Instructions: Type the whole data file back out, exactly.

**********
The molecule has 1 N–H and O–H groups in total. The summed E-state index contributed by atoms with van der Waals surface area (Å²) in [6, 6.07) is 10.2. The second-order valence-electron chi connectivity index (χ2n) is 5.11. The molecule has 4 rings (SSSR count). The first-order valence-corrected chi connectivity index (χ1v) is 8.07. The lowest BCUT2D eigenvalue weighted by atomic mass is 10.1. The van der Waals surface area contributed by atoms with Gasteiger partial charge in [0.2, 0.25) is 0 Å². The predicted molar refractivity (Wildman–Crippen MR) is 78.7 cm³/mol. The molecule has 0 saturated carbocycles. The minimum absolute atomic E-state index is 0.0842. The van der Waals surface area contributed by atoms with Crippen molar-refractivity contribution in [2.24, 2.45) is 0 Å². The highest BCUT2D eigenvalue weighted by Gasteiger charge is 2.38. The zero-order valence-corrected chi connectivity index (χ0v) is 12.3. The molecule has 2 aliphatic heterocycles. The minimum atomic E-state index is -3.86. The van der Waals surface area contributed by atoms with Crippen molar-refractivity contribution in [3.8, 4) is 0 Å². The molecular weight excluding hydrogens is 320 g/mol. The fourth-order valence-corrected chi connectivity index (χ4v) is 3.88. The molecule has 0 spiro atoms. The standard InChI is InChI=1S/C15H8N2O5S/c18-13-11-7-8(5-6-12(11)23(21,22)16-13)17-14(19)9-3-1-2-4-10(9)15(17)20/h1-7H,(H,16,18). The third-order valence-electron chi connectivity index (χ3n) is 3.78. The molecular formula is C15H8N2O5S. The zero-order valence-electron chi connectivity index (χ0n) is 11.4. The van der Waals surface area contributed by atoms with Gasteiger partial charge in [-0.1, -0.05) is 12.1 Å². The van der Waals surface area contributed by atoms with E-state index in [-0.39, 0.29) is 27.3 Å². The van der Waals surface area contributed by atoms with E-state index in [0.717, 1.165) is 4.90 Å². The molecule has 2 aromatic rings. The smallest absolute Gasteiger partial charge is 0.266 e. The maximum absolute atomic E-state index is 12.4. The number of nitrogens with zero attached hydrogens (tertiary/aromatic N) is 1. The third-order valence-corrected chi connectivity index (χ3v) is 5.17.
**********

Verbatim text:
The molecule has 1 N–H and O–H groups in total. The summed E-state index contributed by atoms with van der Waals surface area (Å²) in [6, 6.07) is 10.2. The second-order valence-electron chi connectivity index (χ2n) is 5.11. The molecule has 4 rings (SSSR count). The first-order valence-corrected chi connectivity index (χ1v) is 8.07. The lowest BCUT2D eigenvalue weighted by atomic mass is 10.1. The van der Waals surface area contributed by atoms with Gasteiger partial charge in [0.2, 0.25) is 0 Å². The predicted molar refractivity (Wildman–Crippen MR) is 78.7 cm³/mol. The molecule has 0 saturated carbocycles. The minimum absolute atomic E-state index is 0.0842. The van der Waals surface area contributed by atoms with Crippen molar-refractivity contribution in [2.24, 2.45) is 0 Å². The highest BCUT2D eigenvalue weighted by Gasteiger charge is 2.38. The zero-order valence-corrected chi connectivity index (χ0v) is 12.3. The molecule has 2 aliphatic heterocycles. The minimum atomic E-state index is -3.86. The van der Waals surface area contributed by atoms with Crippen molar-refractivity contribution in [3.8, 4) is 0 Å². The molecular weight excluding hydrogens is 320 g/mol. The fourth-order valence-corrected chi connectivity index (χ4v) is 3.88. The molecule has 0 spiro atoms. The standard InChI is InChI=1S/C15H8N2O5S/c18-13-11-7-8(5-6-12(11)23(21,22)16-13)17-14(19)9-3-1-2-4-10(9)15(17)20/h1-7H,(H,16,18). The third-order valence-electron chi connectivity index (χ3n) is 3.78. The molecular formula is C15H8N2O5S. The zero-order valence-electron chi connectivity index (χ0n) is 11.4. The van der Waals surface area contributed by atoms with Gasteiger partial charge in [-0.1, -0.05) is 12.1 Å². The van der Waals surface area contributed by atoms with E-state index in [-0.39, 0.29) is 27.3 Å². The van der Waals surface area contributed by atoms with E-state index in [0.717, 1.165) is 4.90 Å². The molecule has 2 aromatic rings. The smallest absolute Gasteiger partial charge is 0.266 e. The maximum absolute atomic E-state index is 12.4. The number of nitrogens with zero attached hydrogens (tertiary/aromatic N) is 1. The third-order valence-corrected chi connectivity index (χ3v) is 5.17.